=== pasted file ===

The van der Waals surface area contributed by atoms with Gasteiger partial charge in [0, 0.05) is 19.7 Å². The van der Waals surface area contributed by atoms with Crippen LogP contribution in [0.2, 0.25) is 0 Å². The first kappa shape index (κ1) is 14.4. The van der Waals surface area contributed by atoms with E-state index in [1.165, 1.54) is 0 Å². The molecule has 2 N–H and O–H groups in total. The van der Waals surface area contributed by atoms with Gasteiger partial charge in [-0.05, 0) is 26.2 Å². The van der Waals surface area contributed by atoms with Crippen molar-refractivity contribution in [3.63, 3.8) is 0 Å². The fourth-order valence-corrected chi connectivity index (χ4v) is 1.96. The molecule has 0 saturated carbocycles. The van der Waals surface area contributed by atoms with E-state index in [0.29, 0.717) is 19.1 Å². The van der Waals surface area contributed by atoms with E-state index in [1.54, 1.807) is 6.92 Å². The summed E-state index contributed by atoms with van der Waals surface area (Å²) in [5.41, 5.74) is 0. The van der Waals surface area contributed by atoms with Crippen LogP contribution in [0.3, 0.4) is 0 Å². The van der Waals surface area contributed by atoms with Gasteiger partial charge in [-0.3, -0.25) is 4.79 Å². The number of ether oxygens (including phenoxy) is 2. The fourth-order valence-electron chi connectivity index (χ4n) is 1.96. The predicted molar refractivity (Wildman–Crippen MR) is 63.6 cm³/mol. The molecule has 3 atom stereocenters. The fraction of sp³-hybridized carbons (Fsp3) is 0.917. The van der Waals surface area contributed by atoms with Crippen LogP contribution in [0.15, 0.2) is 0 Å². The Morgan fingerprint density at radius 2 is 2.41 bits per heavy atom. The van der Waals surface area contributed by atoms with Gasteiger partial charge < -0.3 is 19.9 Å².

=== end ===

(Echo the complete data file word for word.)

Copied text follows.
The van der Waals surface area contributed by atoms with Gasteiger partial charge in [0, 0.05) is 19.7 Å². The van der Waals surface area contributed by atoms with Crippen LogP contribution in [0.2, 0.25) is 0 Å². The first kappa shape index (κ1) is 14.4. The van der Waals surface area contributed by atoms with E-state index in [1.165, 1.54) is 0 Å². The molecule has 2 N–H and O–H groups in total. The van der Waals surface area contributed by atoms with Gasteiger partial charge in [-0.05, 0) is 26.2 Å². The van der Waals surface area contributed by atoms with Crippen molar-refractivity contribution in [3.63, 3.8) is 0 Å². The fourth-order valence-corrected chi connectivity index (χ4v) is 1.96. The molecule has 0 saturated carbocycles. The van der Waals surface area contributed by atoms with E-state index in [0.29, 0.717) is 19.1 Å². The van der Waals surface area contributed by atoms with E-state index in [1.54, 1.807) is 6.92 Å². The summed E-state index contributed by atoms with van der Waals surface area (Å²) in [5.41, 5.74) is 0. The van der Waals surface area contributed by atoms with Crippen LogP contribution in [0.3, 0.4) is 0 Å². The van der Waals surface area contributed by atoms with Gasteiger partial charge in [-0.3, -0.25) is 4.79 Å². The number of ether oxygens (including phenoxy) is 2. The fourth-order valence-electron chi connectivity index (χ4n) is 1.96. The predicted molar refractivity (Wildman–Crippen MR) is 63.6 cm³/mol. The molecule has 3 atom stereocenters. The fraction of sp³-hybridized carbons (Fsp3) is 0.917. The van der Waals surface area contributed by atoms with Crippen LogP contribution in [0.15, 0.2) is 0 Å². The Morgan fingerprint density at radius 2 is 2.41 bits per heavy atom. The van der Waals surface area contributed by atoms with Gasteiger partial charge < -0.3 is 19.9 Å².